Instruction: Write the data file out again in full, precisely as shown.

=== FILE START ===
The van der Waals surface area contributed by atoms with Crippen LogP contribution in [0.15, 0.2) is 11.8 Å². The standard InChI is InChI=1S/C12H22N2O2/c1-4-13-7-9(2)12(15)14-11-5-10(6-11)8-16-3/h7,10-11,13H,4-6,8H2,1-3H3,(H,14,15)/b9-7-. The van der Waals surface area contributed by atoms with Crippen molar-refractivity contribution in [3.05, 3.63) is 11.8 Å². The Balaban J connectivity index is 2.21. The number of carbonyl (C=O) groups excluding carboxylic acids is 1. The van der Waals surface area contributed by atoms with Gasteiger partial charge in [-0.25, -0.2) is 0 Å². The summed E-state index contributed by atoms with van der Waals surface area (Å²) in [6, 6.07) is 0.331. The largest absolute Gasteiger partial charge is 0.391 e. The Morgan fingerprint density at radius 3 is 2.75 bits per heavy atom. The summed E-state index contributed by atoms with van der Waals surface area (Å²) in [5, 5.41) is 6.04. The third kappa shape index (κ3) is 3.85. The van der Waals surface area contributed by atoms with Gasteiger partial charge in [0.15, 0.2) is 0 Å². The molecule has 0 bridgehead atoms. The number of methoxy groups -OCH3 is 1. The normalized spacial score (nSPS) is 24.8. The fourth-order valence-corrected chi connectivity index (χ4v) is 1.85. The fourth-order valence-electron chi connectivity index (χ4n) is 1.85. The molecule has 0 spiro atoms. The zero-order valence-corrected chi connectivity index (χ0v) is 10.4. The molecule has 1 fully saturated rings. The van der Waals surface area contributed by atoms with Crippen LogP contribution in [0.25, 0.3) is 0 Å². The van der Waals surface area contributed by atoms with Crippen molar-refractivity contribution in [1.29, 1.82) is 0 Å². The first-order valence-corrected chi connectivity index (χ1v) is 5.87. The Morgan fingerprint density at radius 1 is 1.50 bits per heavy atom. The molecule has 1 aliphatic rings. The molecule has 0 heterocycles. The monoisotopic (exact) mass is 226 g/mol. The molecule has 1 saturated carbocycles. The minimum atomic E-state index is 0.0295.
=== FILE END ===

The van der Waals surface area contributed by atoms with Crippen LogP contribution in [0.15, 0.2) is 11.8 Å². The standard InChI is InChI=1S/C12H22N2O2/c1-4-13-7-9(2)12(15)14-11-5-10(6-11)8-16-3/h7,10-11,13H,4-6,8H2,1-3H3,(H,14,15)/b9-7-. The van der Waals surface area contributed by atoms with Crippen molar-refractivity contribution in [3.05, 3.63) is 11.8 Å². The Balaban J connectivity index is 2.21. The number of carbonyl (C=O) groups excluding carboxylic acids is 1. The van der Waals surface area contributed by atoms with Gasteiger partial charge in [-0.25, -0.2) is 0 Å². The summed E-state index contributed by atoms with van der Waals surface area (Å²) in [6, 6.07) is 0.331. The largest absolute Gasteiger partial charge is 0.391 e. The Morgan fingerprint density at radius 3 is 2.75 bits per heavy atom. The summed E-state index contributed by atoms with van der Waals surface area (Å²) in [5, 5.41) is 6.04. The third kappa shape index (κ3) is 3.85. The van der Waals surface area contributed by atoms with Gasteiger partial charge in [0.15, 0.2) is 0 Å². The molecule has 0 bridgehead atoms. The number of methoxy groups -OCH3 is 1. The normalized spacial score (nSPS) is 24.8. The fourth-order valence-corrected chi connectivity index (χ4v) is 1.85. The fourth-order valence-electron chi connectivity index (χ4n) is 1.85. The molecule has 0 spiro atoms. The zero-order valence-corrected chi connectivity index (χ0v) is 10.4. The molecule has 1 fully saturated rings. The van der Waals surface area contributed by atoms with Crippen LogP contribution in [0.25, 0.3) is 0 Å². The van der Waals surface area contributed by atoms with Crippen molar-refractivity contribution in [1.29, 1.82) is 0 Å². The first-order valence-corrected chi connectivity index (χ1v) is 5.87. The Morgan fingerprint density at radius 1 is 1.50 bits per heavy atom. The molecule has 1 aliphatic rings. The molecule has 0 heterocycles. The monoisotopic (exact) mass is 226 g/mol. The molecule has 1 saturated carbocycles. The minimum atomic E-state index is 0.0295.